[JURIST] The Economic Community of West African States (ECOWAS) [official website] on Friday urged incumbent Ivory Coast president Laurent Gbagbo [BBC profile] to step down, threatening the use of force if he attempts to maintain power. Gbagbo has refused to cede power to president-elect Alassance Ouattara [BBC profile], who won the November 28 runoff electio,n according to international observers. Gbagbo's supporters have allegedly been engaging in violence and intimidation against opponents, which has resulted in more that 170 deaths [JURIST report], hundreds of arrests and the use of torture, ill treatment and forced disappearances, according to UN human rights officials. Gbagbo has faced multiple threats and sanctions levied by both the regional and international communities, including travel bans and freezes on financial assets, in addition to personal pleas from neighboring heads of state. Despite this, Gbagbo has refused to step down, describing actions against his government as illegal [BBC report] and rejecting the possibility of a power sharing agreement modeled on those created after the disputed elections in Kenya and Zimbabwe [JURIST news archives]. ECOWAS is also expected to send a delegation [Montreal Gazette report] of the presidents of Benin, Sierra Leone and Cape Verde to meet with Gbagbo hoping to convince him to make a peaceful exit so as not to have to depend on forced removal.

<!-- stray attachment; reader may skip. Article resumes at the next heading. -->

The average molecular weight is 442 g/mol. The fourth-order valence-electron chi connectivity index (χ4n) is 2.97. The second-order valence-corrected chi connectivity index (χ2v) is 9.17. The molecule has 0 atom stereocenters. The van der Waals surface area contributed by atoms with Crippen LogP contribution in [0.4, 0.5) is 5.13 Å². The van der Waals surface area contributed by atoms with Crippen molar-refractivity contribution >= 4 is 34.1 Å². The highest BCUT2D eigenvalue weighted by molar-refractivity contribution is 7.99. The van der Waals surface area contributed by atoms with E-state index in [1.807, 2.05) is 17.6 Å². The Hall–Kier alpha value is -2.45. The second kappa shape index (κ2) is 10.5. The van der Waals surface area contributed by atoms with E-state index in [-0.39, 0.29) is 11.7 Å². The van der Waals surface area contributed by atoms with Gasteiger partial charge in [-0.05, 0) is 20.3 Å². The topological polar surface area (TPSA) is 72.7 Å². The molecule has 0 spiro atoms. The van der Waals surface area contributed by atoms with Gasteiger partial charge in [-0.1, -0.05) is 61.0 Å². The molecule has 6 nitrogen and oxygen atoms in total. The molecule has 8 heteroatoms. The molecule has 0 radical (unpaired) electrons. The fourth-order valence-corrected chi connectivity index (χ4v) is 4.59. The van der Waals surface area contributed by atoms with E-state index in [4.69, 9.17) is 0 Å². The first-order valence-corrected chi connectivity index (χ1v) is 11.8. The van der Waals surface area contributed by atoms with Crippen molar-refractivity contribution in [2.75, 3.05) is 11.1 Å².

On Thursday, the UN Human Rights Council [official website] adopted a resolution condemning the post-election violence. Also Thursday, Ouattara's prime minister Guillaume Soro [BBC profile] called on the International Criminal Court (ICC) [official website] to launch an investigation into possible crimes being committed by Gbagbo's supporters. Earlier this month, the Council of the EU [official website] adopted a decision instituting sanctions [JURIST report] against the Ivory Coast. There has been unrest in the country [JURIST report] since elections were held at the beginning of this month. The UN certified Ouattrara's victory, despite a ruling by the Ivorian Constitutional Council in Gbagbo's favor. Both have taken oaths of office. Approximately $340 million in aid from the EU could also be withheld if Gbagbo does not concede victory to Ouattrara.